Skip to main content

Unifi cameras are great versatile devices that you can use in pretty much any situation. In this case, I needed to make a timelapse from a construction site. I have chosen to use a G3 bullet for this because it’s easy to mount and has great video quality.

Unifi Protect doesn’t come with any timelapse features, but you can get a snapshot from the camera. With a small script, we can automate this, to get a snapshot from one or multiple cameras every x minutes.

In this particular case the camera, and Cloudkey, was placed offsite. So besides storing the snapshots on the CloudKey alone, I also wanted to upload the files to a cloud storage provider so we have a backup of all the snapshots.

Capturing snapshots from an Unifi Protect Camera

The first part is to automatically get snapshots from the camera. First, you need to allow anonymous snapshots from the cameras. You will need the device password for this, which you can find in Unifi Protect:

  1. Open Unifi Protect
  2. Select Settings
  3. Expand Advanced
  4. Click on Reveal to copy the password

Next, we need to open the camera directly. Make sure you have the IP address of the camera, you can also find it under devices in Unifi Protect.

  1. Navigate to http://<ip-address-camera>
  2. Login with ubnt and your device password
  3. Enable anonymous snapshot and click Save Changes

You should now be able to see a snapshot of the camera by navigating to http://<ip-of-your-camera>/snap.jpeg

Automating the snapshots

To get the snapshots automatically we are going to use a small shell script. There is no need to re-invent the wheel, sfeakes @Github create a script that we can use perfectly for this. It also comes with a bonus, because you can also create the timelapse video with the script.

I have placed the scripts on the CloudKey, to do this you will need to enable SSH access. You can do this on the CloudKey under Advanced. Make sure you set a strong password.

To copy or edit the scripts below, you can either use WinSCP to make an SFTP connection or use the terminal if you like.

  • Copy the script to the CloudKey in the folder /home
  • We need to edit the script:
    • Add the IP Address(es) and name(s) of the camera(s) that you want to capture
    • Change the snap_base path to /media:
1. # Set the local directory to store the snapshots
2. SNAP_BASE="/media"
4. # Add the list of cameras with the details of your camera(s)
5. CAMS["LA Driveway"]=""

You should now be able to create a snapshot by running the command below. Make sure you use the camera name as you have defined in the file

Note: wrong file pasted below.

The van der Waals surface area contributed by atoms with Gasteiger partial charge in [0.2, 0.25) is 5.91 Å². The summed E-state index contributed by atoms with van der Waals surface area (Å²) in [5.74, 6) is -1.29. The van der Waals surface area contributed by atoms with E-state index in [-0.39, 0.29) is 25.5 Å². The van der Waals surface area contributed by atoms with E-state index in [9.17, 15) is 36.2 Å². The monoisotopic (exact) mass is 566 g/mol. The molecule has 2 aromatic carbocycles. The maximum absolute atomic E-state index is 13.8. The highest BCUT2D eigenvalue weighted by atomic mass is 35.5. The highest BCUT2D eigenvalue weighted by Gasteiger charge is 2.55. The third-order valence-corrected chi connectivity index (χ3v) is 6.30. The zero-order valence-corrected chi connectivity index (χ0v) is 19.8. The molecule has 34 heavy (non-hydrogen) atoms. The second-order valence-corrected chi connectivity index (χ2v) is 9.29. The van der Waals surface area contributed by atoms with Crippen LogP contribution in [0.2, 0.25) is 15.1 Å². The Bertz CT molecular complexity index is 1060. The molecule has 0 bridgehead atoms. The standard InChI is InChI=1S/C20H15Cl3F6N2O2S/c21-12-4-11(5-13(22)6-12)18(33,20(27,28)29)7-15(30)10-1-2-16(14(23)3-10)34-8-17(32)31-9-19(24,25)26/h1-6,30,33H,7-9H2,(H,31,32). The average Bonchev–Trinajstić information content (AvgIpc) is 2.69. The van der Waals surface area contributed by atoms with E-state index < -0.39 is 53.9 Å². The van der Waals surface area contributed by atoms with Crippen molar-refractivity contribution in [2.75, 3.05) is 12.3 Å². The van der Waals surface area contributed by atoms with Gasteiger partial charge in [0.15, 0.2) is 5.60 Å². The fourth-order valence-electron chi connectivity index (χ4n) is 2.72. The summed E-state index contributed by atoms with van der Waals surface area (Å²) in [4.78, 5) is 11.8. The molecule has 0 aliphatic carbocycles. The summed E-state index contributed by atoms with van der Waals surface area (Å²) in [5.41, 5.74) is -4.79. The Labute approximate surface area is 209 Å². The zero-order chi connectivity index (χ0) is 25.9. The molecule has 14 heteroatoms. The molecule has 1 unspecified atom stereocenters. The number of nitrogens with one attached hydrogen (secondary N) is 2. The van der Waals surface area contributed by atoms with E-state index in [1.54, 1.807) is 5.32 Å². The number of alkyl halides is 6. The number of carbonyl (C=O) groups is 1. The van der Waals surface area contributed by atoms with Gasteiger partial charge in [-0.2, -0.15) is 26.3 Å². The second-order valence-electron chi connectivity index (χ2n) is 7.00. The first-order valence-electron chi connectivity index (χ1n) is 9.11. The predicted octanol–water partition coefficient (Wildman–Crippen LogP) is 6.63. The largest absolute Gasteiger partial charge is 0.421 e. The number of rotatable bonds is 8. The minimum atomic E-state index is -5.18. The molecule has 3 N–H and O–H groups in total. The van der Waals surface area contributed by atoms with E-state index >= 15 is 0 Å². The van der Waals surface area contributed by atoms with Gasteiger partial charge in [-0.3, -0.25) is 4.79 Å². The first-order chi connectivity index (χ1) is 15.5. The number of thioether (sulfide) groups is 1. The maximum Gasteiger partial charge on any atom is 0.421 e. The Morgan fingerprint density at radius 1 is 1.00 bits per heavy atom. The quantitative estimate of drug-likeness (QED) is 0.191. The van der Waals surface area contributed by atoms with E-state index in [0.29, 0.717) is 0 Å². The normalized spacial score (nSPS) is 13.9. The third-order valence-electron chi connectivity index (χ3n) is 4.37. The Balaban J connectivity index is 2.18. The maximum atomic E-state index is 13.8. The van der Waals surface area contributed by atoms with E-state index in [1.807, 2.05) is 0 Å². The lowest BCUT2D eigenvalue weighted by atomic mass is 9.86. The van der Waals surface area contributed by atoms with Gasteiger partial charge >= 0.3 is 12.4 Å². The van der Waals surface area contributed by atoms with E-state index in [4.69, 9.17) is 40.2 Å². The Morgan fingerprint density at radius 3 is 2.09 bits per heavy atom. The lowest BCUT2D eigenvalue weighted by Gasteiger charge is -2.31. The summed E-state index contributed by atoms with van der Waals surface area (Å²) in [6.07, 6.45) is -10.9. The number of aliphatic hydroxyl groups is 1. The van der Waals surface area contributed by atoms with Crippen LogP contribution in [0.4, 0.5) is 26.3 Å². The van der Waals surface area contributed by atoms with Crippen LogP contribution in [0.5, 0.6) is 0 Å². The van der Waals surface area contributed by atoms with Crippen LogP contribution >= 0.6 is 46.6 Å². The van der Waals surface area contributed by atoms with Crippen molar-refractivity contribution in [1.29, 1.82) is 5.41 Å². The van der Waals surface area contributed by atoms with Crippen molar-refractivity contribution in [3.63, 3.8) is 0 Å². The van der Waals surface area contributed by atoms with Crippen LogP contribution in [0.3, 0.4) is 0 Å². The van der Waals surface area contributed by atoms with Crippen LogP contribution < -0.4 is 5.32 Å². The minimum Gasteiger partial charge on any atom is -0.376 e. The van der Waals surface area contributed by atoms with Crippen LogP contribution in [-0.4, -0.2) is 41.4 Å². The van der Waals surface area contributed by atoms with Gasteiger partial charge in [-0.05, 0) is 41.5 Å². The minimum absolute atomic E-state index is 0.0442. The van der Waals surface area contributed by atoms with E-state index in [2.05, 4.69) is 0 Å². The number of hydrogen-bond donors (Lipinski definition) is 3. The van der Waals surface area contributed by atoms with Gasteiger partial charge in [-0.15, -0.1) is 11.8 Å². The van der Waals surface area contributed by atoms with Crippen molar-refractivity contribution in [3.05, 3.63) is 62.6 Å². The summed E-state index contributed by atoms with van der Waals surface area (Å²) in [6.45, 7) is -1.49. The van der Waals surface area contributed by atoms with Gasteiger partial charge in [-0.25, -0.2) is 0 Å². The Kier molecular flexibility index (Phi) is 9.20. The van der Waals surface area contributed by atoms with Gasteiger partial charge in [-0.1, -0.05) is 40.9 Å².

1. /home/ savesnap "name camera 1" "name camera 2"

If you configured everything correctly you should see an output similar to:

1. savingSnap to /media/LA Driveway/LA Driveway - 2021-02-22 20:15.jpg

If you get a permission error, then you will need to change the chmod rights on the file to 755:

1. chmod 755 /home/

We only need to create a cronjob to automatically great the snapshots, which we will do at the end of the article.

Copy the snapshots to the cloud

The next step is to copy all the snapshots to an external (cloud) storage. This step is optional, but if anything happens to the Cloudkey or the hard disk in the Cloudkey, then we still have all the snapshots.

We are going to use Rclone for this. I have written about making backups of your Cloudkey with Rclone before. For the timelapse, I have used cloud storage from Mega. The advantage of Mega is that you get 50Gb of storage for free, which is more than enough for this situation.

Install and configure rclone

First we need to install rclone and configure our cloud storage, Mega, in this case. We start with installing rclone on our Cloudkey:

1. curl | sudo bash

Run rclone config when the installation is finished:

1. rclone config
3. # Add a new remote
4. n
6. # Enter a name
7. mega_timelapse
9. # Choose storage provider

And your username and password from rclone to finish the configuration.

Copying the files to the cloud storage

With the remote connection set up, we can now start with copying the files. Rclone comes with two options to copy the files, you can either use sync or copy. Because we want to create a backup, we are going to use the copy method.

Sync will keep your Cloudkey and remote synchronized, so files that are deleted on your Cloudkey will also be deleted on the remote, and we don’t want that.

I have created a folder in Mega named “timelapse”. You can test the reclone configuration with the following command:

1. # Copy the files to the cloud: rclone copy <folder-on-cloudkey>  <rclone-remote-name>:<remote-folder-name>
2. rlcone copy /media/ mega_timelapse:timelapse

The files should now be copied to your cloud storage.

Creating the Cronjobs

We have everything configured, we only need to create the cronjobs so the timelapse pictures are taking every x minutes and the files are backed-up to our cloud storage.

Type crontab -e and add the following to the end of the file:

1. # Create the timelapse snapshot every 5 minutes
2. */5 * * * /home/ savesnap "name camera 1" "name camera 2"
4. # Copy the timelapse pictures every hour
5. 0 * * * rclone copy /media mega_timelapse:timelapse
7. # Press Ctrl + X to close and choose Y to save.
8. # On the CloudKey press Ctrl + C twice and then type :wq to save and close

Save and close the file and you are all set.

If you want to create the snapshots between specific times, then you can use the following format to create the snapshots:

1. */5 07-19 * * * /home/ savesnap "name camera 1" "name camera 2"

This will create a snapshot every 5 minutes between 07.00 and 19.00.